474 F.2d 1185
73-1 USTC P 9287
CRENSHAW COUNTY PRIVATE SCHOOL FOUNDATION, etc., d/b/a
Crenshaw Christian Academy, Plaintiff-Appellant,
John B. CONNALLY, Jr., Secretary of the Treasury of the U.
S., et al., Defendants-Appellees.
United States Court of Appeals,
March 14, 1973.
Rehearing and Rehearing En Banc Denied
Charles J. Kettler, Jr., Luverne, Ala., for plaintiff-appellant.
Ira DeMent, U. S. Atty., Kenneth E. Vines, Asst. U. S. Atty., Montgomery, Ala., Scott P. Crampton, Asst. Atty. Gen., Tax Div., Meyer Rothwacks, Carolyn R. Just, Leonard J. Henzke, Jr., Attys., U. S. Dept. of Justice, Washington, D. C., for defendants-appellees.
Before BELL and THORNBERRY, Circuit Judges, and GROOMS, District Judge.
GROOMS, District Judge:
This is an appeal by the plaintiff-appellant, a non-profit private school foundation, from an order of the District Court of the Middle District of Alabama, 343 F.Supp. 495, granting a motion to dismiss its complaint for an injunction against the Secretary of the Treasury and the Commissioner of Internal Revenue.
The action was dismissed on two grounds. The lower court held that (1) relief was barred by 26 U.S.C.A. Sec. 7421(a)1, and (2) that plaintiff had an adequate remedy at law in view of the fact that it was not threatened with irreparable injury.
Since our decision is posited on the first ground, we pretermit a decision on the second.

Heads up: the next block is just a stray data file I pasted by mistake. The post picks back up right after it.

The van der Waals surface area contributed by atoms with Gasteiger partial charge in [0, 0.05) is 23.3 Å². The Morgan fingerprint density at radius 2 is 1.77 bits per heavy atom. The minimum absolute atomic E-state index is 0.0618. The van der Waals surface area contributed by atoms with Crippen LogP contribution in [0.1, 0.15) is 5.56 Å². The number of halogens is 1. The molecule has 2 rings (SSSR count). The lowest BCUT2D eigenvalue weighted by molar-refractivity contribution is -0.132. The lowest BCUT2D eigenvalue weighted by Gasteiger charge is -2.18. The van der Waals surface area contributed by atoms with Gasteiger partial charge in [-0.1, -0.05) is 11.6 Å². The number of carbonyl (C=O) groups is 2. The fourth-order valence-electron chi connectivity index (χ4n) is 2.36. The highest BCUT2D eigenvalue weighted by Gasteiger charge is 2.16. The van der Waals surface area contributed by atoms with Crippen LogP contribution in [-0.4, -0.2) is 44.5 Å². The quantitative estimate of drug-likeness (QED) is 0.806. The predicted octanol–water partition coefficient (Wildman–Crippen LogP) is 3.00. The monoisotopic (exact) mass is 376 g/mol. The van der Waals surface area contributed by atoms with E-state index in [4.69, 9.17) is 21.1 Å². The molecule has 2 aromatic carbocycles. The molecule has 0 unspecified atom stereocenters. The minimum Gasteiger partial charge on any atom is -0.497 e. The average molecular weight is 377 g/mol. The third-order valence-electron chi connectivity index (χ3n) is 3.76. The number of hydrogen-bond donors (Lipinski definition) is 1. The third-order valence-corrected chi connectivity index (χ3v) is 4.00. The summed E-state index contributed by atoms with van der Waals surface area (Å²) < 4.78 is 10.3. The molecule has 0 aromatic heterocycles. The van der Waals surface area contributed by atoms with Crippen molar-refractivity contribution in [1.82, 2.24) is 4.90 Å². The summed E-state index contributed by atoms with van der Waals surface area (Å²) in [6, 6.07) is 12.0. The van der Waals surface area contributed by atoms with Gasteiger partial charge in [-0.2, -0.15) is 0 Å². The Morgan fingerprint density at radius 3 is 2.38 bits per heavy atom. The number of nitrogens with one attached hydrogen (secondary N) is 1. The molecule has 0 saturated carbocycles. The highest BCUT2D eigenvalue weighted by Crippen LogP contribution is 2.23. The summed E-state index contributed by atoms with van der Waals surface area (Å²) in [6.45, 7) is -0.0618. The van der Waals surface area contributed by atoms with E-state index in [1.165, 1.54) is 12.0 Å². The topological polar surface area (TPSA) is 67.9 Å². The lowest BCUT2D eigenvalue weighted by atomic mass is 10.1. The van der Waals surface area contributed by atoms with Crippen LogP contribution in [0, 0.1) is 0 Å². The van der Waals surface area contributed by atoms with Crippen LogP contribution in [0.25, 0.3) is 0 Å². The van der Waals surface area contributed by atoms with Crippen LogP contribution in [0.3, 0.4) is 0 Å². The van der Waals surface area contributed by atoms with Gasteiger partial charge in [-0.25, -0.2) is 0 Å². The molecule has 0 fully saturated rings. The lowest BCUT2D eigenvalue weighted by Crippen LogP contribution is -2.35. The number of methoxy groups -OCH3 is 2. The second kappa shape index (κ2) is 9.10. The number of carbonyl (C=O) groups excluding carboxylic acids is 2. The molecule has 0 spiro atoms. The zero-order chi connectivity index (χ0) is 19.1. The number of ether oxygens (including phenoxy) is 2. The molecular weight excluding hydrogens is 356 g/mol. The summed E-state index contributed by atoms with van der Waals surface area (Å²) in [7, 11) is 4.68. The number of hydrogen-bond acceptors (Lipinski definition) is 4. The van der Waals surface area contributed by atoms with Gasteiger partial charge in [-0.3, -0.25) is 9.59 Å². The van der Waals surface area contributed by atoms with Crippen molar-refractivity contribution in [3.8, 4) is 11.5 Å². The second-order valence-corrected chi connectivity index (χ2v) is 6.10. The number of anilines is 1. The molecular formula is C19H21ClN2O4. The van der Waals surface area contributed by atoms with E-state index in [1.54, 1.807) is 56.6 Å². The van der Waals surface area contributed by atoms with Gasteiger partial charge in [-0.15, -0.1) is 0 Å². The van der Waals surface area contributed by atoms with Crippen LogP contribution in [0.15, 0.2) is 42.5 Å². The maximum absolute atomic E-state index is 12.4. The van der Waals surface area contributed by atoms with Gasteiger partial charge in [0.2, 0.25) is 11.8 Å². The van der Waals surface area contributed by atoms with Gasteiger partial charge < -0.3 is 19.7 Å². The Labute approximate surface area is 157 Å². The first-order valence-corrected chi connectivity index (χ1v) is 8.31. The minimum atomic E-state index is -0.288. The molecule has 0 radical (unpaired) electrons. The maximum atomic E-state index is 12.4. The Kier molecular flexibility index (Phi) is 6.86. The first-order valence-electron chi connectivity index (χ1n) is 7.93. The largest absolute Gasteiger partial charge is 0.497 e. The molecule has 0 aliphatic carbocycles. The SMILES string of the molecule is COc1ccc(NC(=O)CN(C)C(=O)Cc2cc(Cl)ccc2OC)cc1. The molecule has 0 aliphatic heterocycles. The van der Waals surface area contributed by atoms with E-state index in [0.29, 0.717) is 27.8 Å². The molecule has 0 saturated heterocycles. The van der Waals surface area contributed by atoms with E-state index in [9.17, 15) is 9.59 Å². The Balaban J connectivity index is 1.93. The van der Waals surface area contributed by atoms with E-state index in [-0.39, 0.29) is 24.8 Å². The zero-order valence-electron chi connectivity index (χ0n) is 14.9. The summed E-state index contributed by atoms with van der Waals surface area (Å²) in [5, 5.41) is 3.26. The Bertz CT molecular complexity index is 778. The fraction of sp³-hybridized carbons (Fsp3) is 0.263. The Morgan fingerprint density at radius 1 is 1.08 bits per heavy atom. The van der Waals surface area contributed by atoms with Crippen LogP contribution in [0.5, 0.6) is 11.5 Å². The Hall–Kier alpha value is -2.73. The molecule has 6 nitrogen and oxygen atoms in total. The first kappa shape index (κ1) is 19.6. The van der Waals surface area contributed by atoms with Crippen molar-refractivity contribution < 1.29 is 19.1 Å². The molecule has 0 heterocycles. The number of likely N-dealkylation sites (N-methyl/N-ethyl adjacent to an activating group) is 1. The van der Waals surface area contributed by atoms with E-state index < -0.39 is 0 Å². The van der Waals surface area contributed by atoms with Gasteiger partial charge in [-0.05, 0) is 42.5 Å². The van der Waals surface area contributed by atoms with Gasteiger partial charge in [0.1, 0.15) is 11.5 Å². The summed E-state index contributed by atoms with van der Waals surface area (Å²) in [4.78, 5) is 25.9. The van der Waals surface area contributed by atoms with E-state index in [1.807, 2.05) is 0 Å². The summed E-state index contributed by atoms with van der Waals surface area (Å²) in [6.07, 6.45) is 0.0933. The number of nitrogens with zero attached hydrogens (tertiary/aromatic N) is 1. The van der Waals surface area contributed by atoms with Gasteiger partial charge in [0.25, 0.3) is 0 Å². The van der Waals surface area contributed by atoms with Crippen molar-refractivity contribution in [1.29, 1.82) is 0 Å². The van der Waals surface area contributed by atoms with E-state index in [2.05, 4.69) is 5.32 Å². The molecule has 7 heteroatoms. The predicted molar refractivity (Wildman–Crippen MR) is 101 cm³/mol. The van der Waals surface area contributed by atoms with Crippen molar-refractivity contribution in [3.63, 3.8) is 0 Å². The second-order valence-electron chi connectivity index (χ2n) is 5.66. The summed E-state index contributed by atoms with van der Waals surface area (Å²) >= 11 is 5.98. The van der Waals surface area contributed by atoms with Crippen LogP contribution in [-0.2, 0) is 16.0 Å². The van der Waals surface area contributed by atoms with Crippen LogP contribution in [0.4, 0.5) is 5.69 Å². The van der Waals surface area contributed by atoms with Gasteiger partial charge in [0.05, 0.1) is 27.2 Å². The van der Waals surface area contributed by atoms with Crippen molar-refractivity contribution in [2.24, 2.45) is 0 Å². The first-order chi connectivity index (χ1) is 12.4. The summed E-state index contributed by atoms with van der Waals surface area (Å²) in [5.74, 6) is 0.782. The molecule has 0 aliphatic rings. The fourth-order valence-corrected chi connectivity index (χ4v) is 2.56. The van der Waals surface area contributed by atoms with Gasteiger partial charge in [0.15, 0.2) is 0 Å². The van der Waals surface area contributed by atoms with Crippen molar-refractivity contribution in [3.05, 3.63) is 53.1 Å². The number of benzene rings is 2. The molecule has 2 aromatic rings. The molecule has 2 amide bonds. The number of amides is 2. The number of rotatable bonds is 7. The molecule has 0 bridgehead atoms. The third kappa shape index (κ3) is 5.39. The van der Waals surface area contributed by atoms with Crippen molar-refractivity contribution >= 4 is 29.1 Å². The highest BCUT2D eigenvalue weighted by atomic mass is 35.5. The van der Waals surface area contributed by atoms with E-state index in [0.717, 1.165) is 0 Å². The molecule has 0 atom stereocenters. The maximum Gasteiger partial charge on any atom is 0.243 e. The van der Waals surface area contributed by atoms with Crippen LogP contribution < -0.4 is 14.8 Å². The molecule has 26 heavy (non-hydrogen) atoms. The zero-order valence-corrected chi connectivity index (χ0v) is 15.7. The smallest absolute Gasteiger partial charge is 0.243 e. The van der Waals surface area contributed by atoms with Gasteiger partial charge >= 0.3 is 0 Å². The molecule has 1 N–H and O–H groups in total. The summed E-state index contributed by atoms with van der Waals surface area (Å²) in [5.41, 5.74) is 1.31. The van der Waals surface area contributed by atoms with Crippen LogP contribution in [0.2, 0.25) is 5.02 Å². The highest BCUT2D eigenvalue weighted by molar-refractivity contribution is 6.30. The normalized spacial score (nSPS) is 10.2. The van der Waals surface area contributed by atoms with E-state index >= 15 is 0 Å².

Appellant was incorporated on July 15, 1965, as a non-profit religious educational corporation under the laws of Alabama, including the provisions of Title 10, Secs. 124-132, Code of Alabama, 1940, as amended. It began full operation as the Crenshaw Christian Academy on September 30, 1968, allegedly "for students and parents who object to the constitutional inhibitions against prayer, Bible reading, religious study, and other activities of the Christian faith in public schools." Succinctly stated, the claimed purpose of the Academy is "to provide the children of the area an opportunity to obtain a quality education in a whole-some Christian atmosphere." Appellant avers that the Academy is nondenominational and is open to all adherents of the Christian faith, that its membership and student admission policy has never included any reference to race or color, and that there does not exist any officially recognized anti-racially discriminatory admission policy. It concedes that it has never received an application from a non-white, and consequently has never denied an application for admission from a non-white.